University of California Sustainability: A Multi-Criteria Decision Analysis of Distance Learning
CitationThorne, Sarah E. 2019. University of California Sustainability: A Multi-Criteria Decision Analysis of Distance Learning. Master's thesis, Harvard Extension School.
AbstractAchieving sustainability in universities is key to achieving a resilient society. Universities educate students, engage local communities, raise awareness about impacts, and encourage the incorporation of sustainability values into society. Faculty research and technology development is solving some of the most critical environmental problems. Recognizing their leadership role, many are now incorporating sustainability goals into their core activities and looking for ways to reduce their own impacts.
The University of California (UC) is a leader in efforts to achieve sustainability, setting an aggressive target of carbon neutrality by 2025 (UCOP, n.d.-a). Achieving this goal will be challenging given expanded enrollments and targets that seek to eliminate emissions from campus commutes and air travel. Given the scale of impacts from campus energy consumption and transportation, distance education initiatives may prove valuable in achieving sustainability.
The primary objective of this study was to develop an expanded analytical framework for evaluating university sustainability programs and policies like distance education and e-learning that reduce environmental degradation (represented by CO2e emissions) in a cost-effective and socially-beneficial manner. I hypothesized in this test case that the direct effect of 10,000 enrolled UC Santa Cruz students completing their undergraduate degree remotely rather than in expanded traditional brick and mortar buildings will help meet state enrollment growth targets while significantly reducing environmental impacts. This shift will help achieve carbon neutrality goals for the campus without moving boundaries to outsource student and operational impacts. Further, I proposed that the social and economic benefits from expanded access will outweigh potential negative impacts.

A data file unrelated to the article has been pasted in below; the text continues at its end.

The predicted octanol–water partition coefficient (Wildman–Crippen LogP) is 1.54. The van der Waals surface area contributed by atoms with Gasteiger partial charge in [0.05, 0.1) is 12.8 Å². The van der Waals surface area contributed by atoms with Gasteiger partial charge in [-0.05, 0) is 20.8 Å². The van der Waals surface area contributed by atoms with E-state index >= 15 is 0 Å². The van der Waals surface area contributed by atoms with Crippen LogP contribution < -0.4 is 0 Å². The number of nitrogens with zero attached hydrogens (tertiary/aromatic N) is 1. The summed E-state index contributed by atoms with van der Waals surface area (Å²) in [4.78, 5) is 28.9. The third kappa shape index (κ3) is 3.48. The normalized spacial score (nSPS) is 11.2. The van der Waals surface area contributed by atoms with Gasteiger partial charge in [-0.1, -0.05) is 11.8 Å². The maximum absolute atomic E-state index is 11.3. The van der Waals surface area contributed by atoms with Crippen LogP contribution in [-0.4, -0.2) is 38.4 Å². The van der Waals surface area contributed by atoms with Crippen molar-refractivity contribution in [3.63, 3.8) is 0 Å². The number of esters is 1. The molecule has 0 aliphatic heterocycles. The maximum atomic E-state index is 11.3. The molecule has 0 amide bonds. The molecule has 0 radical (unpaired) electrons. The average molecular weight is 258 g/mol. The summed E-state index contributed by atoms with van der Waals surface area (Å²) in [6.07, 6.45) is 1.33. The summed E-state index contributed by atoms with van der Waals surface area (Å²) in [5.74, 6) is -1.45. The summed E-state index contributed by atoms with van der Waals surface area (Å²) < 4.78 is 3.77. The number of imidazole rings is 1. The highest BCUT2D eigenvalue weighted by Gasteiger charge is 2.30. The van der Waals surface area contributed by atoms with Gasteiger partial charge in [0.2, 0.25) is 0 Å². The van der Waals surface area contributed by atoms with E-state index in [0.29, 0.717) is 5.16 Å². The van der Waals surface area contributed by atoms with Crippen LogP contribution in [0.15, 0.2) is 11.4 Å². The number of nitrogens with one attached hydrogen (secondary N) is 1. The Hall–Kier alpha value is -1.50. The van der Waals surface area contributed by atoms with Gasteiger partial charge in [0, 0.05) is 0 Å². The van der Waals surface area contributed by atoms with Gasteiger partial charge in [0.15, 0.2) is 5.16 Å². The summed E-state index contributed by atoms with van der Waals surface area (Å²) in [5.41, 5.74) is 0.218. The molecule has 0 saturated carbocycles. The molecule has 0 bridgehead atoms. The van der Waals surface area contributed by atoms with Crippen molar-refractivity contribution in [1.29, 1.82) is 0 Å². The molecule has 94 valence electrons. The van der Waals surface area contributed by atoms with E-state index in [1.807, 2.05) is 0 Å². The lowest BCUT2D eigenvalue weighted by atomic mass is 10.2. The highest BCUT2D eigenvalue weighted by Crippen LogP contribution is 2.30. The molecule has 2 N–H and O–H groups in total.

To test this hypothesis, greenhouse gas (GHG) emission models were constructed for a pilot UC campus, Santa Cruz, with existing and proxy foreground data. After calculating the difference between impact categories, it was determined that meeting growth expectations of 10,000 additional students over the next 20 years through expanded distance programs paired with a static but more sustainable campus will be superior to plans to expand the residential and peripheral facilities to educate in a traditional model.
The modeling tool developed to demonstrate that the university should significantly increase the development of high-quality online/distance programs to achieve long-term sustainability can now be applied to other critical sustainability issues like business travel and procurement to demonstrate leadership in identifying net-positive initiatives to achieve true sustainability.
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